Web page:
Then we drove over to Grafton Ghost Town where there’s a schoolhouse/church and several homes. The town is in a picturesque setting close to the Virgin River. The last school class met in 1919. We wandered in and around the homes. I went into the 2-story house built around 1862 by Alonzo H. Russell by myself with Lisa joining me a few minutes later. That’s when thing got, well, ghostly. Both of us felt noticeable cold spots as we walked up the stairs and my camera caught a weird light. I left to check out Louisa Russell’s smaller cabin under a tree and Lisa came bolting out of the other house with her face as white as…well, a ghost after a door slammed while she was in the house alone. It’s a ghost town. You have to expect some strange occurance. We made a quick stop to look at the John Russell house then continued on our merry way laughing about what happened.
We spent the rest of the day around water. We rented kayaks with Dig Paddlesports at Quail Creek State Park and spent some time paddling around. You rent waterside and out on the water in just minutes. We crossed the reservoir to check out interesting geology and a beautiful light blue hue to the water. We paddled and relaxed the paddled back across the reservoir for a fun two hours.
Late afternoon we drove to Water Canyon, just outside of Hildale. It took us about 45 minutes to get there from Quail Creek State Park. This was another area I quickly learned I wanted more time to explore. We drove the dirt road and started hiking along the stream in the canyon. It was lovely and we only saw a handful of people. The sandy trail is fairly easy, until it isn’t. I scrambled up for a stellar view of Water Canyon before we hiked back to our car.
We got back to Sand Hollow Resort just in time to catch a beautiful sunset as we noshed on chips and guacamole while sipping margaritas. My Santa Fe salad topped with salmon really hit the spot after a great adventurous day.
Day 3: Sand Hollow to Snow Canyon to Red Mountain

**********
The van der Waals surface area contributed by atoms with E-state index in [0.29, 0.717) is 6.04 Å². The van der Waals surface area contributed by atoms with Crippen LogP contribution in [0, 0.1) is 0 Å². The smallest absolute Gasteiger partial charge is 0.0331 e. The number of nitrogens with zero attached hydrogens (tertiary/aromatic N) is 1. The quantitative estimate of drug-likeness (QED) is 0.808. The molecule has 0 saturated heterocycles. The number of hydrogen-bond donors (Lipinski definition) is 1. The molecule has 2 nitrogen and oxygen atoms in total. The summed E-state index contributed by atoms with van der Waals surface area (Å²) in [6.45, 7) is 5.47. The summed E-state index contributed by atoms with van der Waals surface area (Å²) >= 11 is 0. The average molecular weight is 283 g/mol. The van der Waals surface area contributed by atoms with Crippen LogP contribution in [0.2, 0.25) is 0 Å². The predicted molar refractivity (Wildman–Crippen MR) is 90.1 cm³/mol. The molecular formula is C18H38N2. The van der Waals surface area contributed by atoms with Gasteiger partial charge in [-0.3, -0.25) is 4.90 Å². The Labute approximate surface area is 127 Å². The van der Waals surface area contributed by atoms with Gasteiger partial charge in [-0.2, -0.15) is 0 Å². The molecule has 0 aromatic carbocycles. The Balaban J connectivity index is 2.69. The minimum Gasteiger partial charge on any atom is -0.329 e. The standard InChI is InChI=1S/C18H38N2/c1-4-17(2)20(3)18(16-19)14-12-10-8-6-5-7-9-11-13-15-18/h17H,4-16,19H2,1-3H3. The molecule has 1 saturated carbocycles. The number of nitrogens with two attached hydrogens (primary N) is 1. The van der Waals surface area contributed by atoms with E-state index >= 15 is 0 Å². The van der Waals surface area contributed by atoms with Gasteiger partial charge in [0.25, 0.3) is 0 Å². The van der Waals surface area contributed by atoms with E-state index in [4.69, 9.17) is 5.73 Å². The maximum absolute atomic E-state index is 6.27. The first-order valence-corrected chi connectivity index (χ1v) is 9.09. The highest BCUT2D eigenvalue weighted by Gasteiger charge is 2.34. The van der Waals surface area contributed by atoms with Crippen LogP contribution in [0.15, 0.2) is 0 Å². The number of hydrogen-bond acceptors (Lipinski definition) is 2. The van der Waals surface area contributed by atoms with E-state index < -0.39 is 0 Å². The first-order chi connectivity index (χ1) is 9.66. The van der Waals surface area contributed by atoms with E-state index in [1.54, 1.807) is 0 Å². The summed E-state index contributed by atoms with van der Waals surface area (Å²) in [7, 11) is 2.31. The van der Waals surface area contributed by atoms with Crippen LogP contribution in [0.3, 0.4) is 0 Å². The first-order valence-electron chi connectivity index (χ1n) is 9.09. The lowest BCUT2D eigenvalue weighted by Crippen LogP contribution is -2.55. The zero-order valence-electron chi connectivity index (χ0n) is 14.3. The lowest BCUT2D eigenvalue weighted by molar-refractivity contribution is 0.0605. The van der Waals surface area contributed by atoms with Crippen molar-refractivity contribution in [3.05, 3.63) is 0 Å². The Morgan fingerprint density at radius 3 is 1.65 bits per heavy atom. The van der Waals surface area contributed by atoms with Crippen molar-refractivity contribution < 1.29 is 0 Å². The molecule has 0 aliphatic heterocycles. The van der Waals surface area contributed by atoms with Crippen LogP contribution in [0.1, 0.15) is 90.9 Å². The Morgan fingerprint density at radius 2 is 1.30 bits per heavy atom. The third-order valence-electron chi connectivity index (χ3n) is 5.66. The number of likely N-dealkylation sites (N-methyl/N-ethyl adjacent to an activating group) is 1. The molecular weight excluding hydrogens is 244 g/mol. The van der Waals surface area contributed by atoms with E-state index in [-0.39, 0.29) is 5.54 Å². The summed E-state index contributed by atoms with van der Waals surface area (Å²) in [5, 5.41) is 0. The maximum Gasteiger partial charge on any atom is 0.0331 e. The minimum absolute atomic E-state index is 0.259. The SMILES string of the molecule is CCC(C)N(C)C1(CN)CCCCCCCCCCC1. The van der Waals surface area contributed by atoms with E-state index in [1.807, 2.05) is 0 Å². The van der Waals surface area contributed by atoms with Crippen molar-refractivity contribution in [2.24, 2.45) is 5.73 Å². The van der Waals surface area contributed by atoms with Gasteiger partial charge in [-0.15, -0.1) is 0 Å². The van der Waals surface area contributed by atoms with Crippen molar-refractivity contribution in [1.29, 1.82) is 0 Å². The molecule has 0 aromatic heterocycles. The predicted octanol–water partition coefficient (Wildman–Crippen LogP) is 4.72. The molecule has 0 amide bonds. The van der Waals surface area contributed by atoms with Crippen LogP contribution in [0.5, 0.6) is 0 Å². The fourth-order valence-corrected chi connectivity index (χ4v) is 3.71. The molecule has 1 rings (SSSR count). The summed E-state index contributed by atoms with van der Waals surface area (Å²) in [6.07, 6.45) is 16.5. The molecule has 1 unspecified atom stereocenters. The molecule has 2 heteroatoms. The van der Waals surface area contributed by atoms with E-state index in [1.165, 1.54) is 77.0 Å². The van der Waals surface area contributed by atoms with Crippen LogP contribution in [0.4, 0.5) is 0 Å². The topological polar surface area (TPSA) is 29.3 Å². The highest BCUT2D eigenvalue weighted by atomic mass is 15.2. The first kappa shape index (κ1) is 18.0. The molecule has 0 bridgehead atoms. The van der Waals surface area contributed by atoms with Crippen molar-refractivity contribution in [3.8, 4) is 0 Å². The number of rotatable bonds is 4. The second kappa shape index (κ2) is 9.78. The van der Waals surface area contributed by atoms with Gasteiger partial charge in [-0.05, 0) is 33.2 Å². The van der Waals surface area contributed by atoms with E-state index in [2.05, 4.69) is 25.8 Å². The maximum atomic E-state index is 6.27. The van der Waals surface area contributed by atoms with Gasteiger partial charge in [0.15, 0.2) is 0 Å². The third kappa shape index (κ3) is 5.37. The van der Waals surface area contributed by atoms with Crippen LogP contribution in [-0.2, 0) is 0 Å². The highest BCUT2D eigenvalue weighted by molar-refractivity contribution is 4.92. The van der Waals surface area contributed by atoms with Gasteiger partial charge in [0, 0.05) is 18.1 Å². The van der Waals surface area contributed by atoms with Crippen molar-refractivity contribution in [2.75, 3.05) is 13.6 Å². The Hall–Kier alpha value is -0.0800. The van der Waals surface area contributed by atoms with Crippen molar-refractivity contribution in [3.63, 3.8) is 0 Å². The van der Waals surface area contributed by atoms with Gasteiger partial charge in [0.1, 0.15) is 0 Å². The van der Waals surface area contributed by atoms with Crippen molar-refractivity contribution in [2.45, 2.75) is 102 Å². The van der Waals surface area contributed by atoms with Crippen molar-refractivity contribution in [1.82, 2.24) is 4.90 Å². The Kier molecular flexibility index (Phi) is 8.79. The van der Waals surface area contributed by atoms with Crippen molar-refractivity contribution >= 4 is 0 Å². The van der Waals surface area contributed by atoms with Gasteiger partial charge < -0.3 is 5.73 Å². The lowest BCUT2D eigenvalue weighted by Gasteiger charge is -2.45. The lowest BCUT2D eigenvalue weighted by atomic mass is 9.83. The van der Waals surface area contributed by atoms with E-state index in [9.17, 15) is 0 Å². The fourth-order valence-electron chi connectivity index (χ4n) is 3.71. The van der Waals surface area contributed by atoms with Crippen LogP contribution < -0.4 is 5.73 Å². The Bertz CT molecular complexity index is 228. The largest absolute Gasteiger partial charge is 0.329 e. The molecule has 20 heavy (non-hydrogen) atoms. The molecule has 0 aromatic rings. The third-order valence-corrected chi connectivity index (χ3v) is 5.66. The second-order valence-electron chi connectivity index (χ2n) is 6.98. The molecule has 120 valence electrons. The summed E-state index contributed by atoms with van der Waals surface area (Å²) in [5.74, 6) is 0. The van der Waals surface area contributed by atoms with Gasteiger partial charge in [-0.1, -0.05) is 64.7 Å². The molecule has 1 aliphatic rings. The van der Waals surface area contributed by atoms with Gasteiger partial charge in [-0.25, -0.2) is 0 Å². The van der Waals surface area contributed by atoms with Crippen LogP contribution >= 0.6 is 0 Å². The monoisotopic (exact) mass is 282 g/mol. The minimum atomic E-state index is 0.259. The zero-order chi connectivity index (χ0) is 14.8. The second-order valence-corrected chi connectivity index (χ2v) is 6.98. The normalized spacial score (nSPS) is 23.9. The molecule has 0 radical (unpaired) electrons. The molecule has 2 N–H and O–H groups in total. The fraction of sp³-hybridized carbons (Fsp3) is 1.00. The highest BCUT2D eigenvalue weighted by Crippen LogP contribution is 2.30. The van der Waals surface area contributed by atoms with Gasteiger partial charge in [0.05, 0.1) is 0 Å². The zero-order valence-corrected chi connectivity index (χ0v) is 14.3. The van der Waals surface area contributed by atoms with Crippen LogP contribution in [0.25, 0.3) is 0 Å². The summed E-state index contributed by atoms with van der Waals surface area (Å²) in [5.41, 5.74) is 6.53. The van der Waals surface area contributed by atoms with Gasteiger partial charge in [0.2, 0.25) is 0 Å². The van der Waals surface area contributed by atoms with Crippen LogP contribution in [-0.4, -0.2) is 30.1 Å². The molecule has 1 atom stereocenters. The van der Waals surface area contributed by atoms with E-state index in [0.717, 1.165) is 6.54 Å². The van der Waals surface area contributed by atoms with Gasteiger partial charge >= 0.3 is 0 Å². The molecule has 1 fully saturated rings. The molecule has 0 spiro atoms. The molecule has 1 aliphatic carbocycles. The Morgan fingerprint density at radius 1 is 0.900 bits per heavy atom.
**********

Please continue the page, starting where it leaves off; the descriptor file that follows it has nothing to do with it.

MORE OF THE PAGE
In the morning we said goodbye to Sand Hollow Resort with a stop in Sand Hollow State Park. As we went in the ranger asked if we rock jumping. Lisa immediately said yes while I was more intrigued with the 32 acres of beach. Yes, there’s a beach in Utah! It was only 9am already really hot as we hiking across the red rocks. With highs in the low 90s it was our hottest day of road trip. It took a little effort and asking some twenty-somethings to find the spot where Lisa could safely rock jump. As she stood at the edge, I was sweaty buckets while taking in the beautiful scenery of the blue water against the red sand and interesting rock features. Lisa jumped and loved it and off we went to the beach where I enjoyed small waves breadline along the shoreline.
We spent the afternoon at Snow Canyon State Park. We went in the north entrance and stopped first at the Lava Flow and White Rock Trailhead. As we hiked across the lava flow field, we marveled at the landscape where 27,000 years ago lava flowed from a now extinct volcano to the northeast. We saw two lava tubes. The first one is a big deep hole. I crawled part way into the second one before thoughts of critters made me quickly climb out. We turned around there doing about half of the 2.5-mile Lava Flow hike.
Our second and favorite stop in Snow Canyon was at the petrified dunes. They look like giant pancakes drowning in butter and syrup. They’re so cool and we enjoyed some time hiking around them.
We did the short 0.3-mile hike into Jenny’s Canyon, where we wondered who Jenny was. Last stop was to see pioneer names. The three oldest one we could make out dated back to 1890, 1887 and 1881. At that stop we also got to watch some rock climbers.
We had someone recommend stopping at Veyo Pies and Bakery. We headed back out the north entrance of Snow Canyon and did the less than ten minute drive to this legendary pie shop. We decided on slices of sour cream lemon and mountain berry. The guy behind the counter said we had to try a slice of the volcano since it’s their signature pie. All three were delicious. The lemon has what I would call an easy tart taste. The volcano was sinfully rich and the mountain berry was my favorite, probably because it reminded me of pies my grandmother would make.
We checked into Red Mountain Resort and took advantage of their wellness program by taking a MELT class done with soft foam rollers. After several super active days, it felt good to relax and literally melt into the floor and foam roller.
For dinner we ordered from Canyon Breeze Restaurant on resort property. My salmon tacos were over the top delicious and paired beautifully with a dusty desert sunset.
The next morning we took a short walk the the resort’s labyrinth made from river stones. As I walked the circle inward I reflected on our three days filled with adventure and no crowds. As I was the circle back out, I put out into the universe my strong desire to return to explore more of Greater Zion.
Author Jennifer Broome loves a great road trip, exploring national parks and discovering lesser known gems across the American Southwest. Check out her TikTok and Instagram for videos and posts from this trip in Greater Zion.